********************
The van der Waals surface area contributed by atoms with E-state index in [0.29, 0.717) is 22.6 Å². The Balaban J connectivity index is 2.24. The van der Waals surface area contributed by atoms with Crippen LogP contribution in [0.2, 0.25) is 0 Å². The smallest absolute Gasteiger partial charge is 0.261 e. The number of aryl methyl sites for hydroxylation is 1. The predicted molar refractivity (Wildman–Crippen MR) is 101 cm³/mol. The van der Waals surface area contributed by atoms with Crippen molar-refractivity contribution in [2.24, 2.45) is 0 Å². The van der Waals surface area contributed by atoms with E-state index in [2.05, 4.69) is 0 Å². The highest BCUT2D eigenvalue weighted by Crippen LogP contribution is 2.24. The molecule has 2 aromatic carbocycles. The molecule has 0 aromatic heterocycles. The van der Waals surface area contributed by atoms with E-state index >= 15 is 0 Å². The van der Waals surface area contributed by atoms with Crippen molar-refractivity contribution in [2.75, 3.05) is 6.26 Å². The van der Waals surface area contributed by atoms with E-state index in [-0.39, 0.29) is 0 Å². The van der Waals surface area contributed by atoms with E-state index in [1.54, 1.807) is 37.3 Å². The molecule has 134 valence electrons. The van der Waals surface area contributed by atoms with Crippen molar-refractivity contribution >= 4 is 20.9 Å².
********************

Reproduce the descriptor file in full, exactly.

The van der Waals surface area contributed by atoms with E-state index in [0.29, 0.717) is 22.6 Å². The Balaban J connectivity index is 2.24. The van der Waals surface area contributed by atoms with Crippen LogP contribution in [0.2, 0.25) is 0 Å². The smallest absolute Gasteiger partial charge is 0.261 e. The number of aryl methyl sites for hydroxylation is 1. The predicted molar refractivity (Wildman–Crippen MR) is 101 cm³/mol. The van der Waals surface area contributed by atoms with Crippen molar-refractivity contribution in [2.24, 2.45) is 0 Å². The van der Waals surface area contributed by atoms with E-state index in [2.05, 4.69) is 0 Å². The highest BCUT2D eigenvalue weighted by Crippen LogP contribution is 2.24. The molecule has 2 aromatic carbocycles. The molecule has 0 aromatic heterocycles. The van der Waals surface area contributed by atoms with E-state index >= 15 is 0 Å². The van der Waals surface area contributed by atoms with Crippen molar-refractivity contribution in [2.75, 3.05) is 6.26 Å². The van der Waals surface area contributed by atoms with E-state index in [-0.39, 0.29) is 0 Å². The van der Waals surface area contributed by atoms with E-state index in [1.54, 1.807) is 37.3 Å². The molecule has 134 valence electrons. The van der Waals surface area contributed by atoms with Crippen molar-refractivity contribution >= 4 is 20.9 Å².